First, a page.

HE News Brief 2.10.12
By Abby Chau
- UNITED STATES: Latest endowment figures published
- UNITED KINGDOM: Middle East donations to UK universities
- BULGARIA: New domestic rankings system
- SWEDEN: Quality assurance controversy
Latest figures released show some interesting facts regarding the endowments in the states. Harvard and Yale’s endowments fell slightly with the former receiving 1 billion dollars to $30.7, due to loss related to foreign assets. Pre economic instability prior to 2008, Harvard’s endowments reached $36.9 billion. The wealthiest institutions tend to invest heavily in private equity while smaller institutions played it safe in the current financial climate. Both MIT and Stanford saw a slight gain in endowments, up approximately by half a million.
Durham University’s acceptance of a large endowment from a former Kuwaiti Prime Minister caused a stir recently. However according to the FT, Middle East endowments to British universities is nothing new. Oxford receives the largest sums from Saudi philanthropists – the former prince Sultan bin Abdulaziz al-Saud donated two million pounds to the newly refurbished Ashmolean Museum and twelve Muslim states contributed to the University’s Islamic Studies Centre. The Said Business School also benefited from support from a Syrian-Saudi businessman contributing £23 million. Cambridge has also been a beneficiary, it received more than three million pounds from Oman in order to pay for two posts.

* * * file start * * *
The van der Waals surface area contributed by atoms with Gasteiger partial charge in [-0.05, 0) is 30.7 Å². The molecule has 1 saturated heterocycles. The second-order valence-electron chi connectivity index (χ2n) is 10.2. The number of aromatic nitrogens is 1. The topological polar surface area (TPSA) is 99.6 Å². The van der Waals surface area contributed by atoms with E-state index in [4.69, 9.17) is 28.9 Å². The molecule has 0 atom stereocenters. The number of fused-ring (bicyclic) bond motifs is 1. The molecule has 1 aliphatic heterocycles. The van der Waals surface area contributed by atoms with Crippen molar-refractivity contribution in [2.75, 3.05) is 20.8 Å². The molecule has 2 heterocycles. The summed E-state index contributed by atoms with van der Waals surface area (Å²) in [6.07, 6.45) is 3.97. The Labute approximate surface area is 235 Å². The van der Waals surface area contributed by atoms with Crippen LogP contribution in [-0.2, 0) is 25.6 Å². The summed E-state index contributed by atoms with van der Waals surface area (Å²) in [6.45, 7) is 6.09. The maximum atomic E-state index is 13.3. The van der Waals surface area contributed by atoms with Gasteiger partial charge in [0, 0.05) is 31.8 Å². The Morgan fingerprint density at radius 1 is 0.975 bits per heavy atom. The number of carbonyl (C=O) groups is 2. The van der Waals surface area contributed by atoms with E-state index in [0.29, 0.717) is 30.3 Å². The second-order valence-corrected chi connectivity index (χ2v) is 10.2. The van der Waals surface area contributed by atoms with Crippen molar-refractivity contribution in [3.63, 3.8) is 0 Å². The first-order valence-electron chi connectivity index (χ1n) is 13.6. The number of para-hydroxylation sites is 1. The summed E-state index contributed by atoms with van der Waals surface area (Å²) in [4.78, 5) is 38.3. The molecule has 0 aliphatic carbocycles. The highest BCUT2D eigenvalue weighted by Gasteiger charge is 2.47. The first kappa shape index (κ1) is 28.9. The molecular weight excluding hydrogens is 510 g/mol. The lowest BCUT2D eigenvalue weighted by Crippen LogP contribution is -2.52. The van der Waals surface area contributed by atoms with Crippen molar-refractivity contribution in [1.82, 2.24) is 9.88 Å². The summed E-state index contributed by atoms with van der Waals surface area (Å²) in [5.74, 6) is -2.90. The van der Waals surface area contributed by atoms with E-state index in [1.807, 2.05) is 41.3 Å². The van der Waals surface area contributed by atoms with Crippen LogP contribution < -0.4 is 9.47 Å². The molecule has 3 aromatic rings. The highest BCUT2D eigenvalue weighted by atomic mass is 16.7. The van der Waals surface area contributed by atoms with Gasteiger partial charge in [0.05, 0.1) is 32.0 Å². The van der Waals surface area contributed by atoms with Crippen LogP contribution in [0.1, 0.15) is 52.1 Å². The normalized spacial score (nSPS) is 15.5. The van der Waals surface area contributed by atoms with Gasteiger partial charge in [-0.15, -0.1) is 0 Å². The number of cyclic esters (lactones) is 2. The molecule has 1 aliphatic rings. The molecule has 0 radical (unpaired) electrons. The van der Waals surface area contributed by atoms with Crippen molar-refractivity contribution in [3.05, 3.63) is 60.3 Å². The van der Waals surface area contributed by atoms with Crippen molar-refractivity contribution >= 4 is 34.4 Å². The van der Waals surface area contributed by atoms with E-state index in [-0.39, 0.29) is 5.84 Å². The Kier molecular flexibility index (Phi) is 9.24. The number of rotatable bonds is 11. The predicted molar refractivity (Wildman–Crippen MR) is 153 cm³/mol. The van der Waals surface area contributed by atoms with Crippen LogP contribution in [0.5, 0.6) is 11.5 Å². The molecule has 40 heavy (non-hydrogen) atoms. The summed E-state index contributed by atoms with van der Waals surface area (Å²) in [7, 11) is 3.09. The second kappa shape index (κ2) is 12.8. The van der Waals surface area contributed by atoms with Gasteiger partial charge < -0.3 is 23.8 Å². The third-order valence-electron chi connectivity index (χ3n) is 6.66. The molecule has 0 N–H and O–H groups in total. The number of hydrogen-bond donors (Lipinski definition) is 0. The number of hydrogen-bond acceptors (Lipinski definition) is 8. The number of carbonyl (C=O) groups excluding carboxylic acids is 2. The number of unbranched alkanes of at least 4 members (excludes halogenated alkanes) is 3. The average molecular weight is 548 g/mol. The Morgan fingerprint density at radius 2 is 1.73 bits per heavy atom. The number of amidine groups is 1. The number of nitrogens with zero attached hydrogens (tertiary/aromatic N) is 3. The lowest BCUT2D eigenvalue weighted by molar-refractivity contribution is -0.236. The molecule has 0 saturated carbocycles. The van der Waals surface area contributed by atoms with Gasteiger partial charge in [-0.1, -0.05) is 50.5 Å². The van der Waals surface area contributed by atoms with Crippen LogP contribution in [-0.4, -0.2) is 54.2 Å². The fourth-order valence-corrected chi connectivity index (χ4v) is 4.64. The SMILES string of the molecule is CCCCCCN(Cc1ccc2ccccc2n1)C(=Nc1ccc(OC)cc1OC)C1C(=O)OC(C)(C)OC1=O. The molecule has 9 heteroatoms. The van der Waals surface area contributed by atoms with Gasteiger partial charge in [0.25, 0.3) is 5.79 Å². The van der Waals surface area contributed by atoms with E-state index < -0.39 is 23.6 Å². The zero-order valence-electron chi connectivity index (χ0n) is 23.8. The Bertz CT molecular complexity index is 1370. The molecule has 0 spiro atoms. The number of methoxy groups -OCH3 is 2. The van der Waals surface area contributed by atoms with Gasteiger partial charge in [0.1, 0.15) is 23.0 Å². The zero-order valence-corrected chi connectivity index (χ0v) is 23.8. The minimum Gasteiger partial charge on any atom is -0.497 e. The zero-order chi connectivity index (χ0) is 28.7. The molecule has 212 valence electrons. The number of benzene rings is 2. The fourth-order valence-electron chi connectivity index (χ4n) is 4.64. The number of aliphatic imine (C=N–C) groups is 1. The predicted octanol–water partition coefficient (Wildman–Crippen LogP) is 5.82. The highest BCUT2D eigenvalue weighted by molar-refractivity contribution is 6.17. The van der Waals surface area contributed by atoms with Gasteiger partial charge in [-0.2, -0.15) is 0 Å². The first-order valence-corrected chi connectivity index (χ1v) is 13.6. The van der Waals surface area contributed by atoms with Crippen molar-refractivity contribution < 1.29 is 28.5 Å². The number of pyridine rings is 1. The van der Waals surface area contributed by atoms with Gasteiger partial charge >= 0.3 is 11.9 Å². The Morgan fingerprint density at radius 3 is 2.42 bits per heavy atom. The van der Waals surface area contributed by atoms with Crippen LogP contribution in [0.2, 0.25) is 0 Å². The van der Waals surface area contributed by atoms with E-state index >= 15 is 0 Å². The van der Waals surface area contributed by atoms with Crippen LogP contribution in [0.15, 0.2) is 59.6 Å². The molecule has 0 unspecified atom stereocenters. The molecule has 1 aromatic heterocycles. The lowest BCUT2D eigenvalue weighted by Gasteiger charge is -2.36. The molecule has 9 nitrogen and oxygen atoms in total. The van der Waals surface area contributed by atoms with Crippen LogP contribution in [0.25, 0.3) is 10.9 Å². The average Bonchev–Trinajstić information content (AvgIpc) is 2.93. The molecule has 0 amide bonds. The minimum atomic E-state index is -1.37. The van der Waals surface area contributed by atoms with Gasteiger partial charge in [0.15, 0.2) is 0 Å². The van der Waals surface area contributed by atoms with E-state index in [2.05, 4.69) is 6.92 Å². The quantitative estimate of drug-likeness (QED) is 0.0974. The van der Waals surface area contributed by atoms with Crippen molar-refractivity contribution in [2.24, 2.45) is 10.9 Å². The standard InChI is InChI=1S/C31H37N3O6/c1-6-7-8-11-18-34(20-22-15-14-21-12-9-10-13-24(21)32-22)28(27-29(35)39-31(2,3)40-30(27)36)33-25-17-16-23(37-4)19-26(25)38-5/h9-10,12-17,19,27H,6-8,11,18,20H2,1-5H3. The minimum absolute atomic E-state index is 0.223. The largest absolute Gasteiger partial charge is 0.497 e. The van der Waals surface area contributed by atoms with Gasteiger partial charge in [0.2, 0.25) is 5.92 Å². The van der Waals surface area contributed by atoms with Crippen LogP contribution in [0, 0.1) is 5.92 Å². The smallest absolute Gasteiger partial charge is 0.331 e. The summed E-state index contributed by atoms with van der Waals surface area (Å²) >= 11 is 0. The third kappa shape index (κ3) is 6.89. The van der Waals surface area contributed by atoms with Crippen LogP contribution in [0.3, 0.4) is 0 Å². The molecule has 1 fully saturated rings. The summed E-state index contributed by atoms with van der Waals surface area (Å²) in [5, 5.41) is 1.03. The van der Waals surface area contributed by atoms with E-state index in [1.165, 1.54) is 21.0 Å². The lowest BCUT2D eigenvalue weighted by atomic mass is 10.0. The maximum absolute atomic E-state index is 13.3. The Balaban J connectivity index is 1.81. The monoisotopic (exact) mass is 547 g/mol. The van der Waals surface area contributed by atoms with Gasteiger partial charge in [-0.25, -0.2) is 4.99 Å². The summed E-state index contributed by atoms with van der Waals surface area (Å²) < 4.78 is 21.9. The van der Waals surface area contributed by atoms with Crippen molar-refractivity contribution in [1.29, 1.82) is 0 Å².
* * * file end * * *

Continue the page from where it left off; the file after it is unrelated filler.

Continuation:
A new rankings system set up by Bulgarian education minister Sergei Ignatov is causing a stir in the country. The rankings system allows students to customise results and boasts transparency in the way indicators are calculated. Students may customise the rankings by placing weightings on several specific indicators including theoretical knowledge, applicability of degree acquired, participation in internships, and student load. The initiative is supported by Boyan Zahariev, program director at the Open Society Foundations, a George Soros organisation. The rankings system utilised student surveys and government statistics regarding student employment status and tax payments.
The European Association for Quality Assurance in Higher Education (ENQA) ruled recently that the Swedish Agency for Higher Education has two years to sort out its quality assurance system when it found that it only qualified for three out of the fourteen criteria required for ENQA membership. The ruling has caused a storm in Sweden because many say that the education ministry was informed of such an outcome if it did not reconsider certain measures, particularly those relating to measuring learning outcomes. Many educators within Sweden are worried about the repercussions of the finding with the worse fall-out being that Swedish undergraduate graduates may find difficulty gaining admission to postgraduate studies in other countries. In 2000, Sweden was instrumental in setting up ENQA as part of the Bologna Process mandate.